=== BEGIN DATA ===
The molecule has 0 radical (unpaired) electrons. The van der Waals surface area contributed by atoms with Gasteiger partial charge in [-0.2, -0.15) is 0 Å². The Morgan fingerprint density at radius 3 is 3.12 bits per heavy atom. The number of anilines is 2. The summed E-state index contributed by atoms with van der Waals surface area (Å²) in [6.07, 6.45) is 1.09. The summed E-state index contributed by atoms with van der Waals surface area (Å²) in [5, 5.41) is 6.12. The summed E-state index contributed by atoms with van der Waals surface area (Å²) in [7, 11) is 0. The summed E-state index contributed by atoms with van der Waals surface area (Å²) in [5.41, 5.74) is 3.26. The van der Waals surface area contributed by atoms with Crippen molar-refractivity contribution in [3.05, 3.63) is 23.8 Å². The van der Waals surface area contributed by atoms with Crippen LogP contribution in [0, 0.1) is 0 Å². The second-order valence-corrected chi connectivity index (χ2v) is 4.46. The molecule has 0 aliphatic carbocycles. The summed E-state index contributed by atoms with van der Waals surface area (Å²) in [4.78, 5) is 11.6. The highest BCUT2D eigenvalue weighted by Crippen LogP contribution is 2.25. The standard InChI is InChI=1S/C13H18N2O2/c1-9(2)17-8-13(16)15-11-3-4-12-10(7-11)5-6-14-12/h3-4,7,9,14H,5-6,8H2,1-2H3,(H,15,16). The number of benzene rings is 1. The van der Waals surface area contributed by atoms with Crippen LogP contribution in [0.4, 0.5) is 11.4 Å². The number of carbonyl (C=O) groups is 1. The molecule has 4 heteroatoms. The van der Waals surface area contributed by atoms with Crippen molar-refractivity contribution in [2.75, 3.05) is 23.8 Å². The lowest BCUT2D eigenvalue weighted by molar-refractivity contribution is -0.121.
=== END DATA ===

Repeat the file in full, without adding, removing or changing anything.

The molecule has 0 radical (unpaired) electrons. The van der Waals surface area contributed by atoms with Gasteiger partial charge in [-0.2, -0.15) is 0 Å². The Morgan fingerprint density at radius 3 is 3.12 bits per heavy atom. The number of anilines is 2. The summed E-state index contributed by atoms with van der Waals surface area (Å²) in [6.07, 6.45) is 1.09. The summed E-state index contributed by atoms with van der Waals surface area (Å²) in [5, 5.41) is 6.12. The summed E-state index contributed by atoms with van der Waals surface area (Å²) in [7, 11) is 0. The summed E-state index contributed by atoms with van der Waals surface area (Å²) in [5.41, 5.74) is 3.26. The van der Waals surface area contributed by atoms with Crippen molar-refractivity contribution in [3.05, 3.63) is 23.8 Å². The van der Waals surface area contributed by atoms with Crippen LogP contribution in [0, 0.1) is 0 Å². The second-order valence-corrected chi connectivity index (χ2v) is 4.46. The molecule has 0 aliphatic carbocycles. The summed E-state index contributed by atoms with van der Waals surface area (Å²) in [4.78, 5) is 11.6. The highest BCUT2D eigenvalue weighted by Crippen LogP contribution is 2.25. The standard InChI is InChI=1S/C13H18N2O2/c1-9(2)17-8-13(16)15-11-3-4-12-10(7-11)5-6-14-12/h3-4,7,9,14H,5-6,8H2,1-2H3,(H,15,16). The number of benzene rings is 1. The van der Waals surface area contributed by atoms with Crippen LogP contribution in [0.4, 0.5) is 11.4 Å². The number of carbonyl (C=O) groups is 1. The molecule has 4 heteroatoms. The van der Waals surface area contributed by atoms with Crippen molar-refractivity contribution in [2.75, 3.05) is 23.8 Å². The lowest BCUT2D eigenvalue weighted by molar-refractivity contribution is -0.121.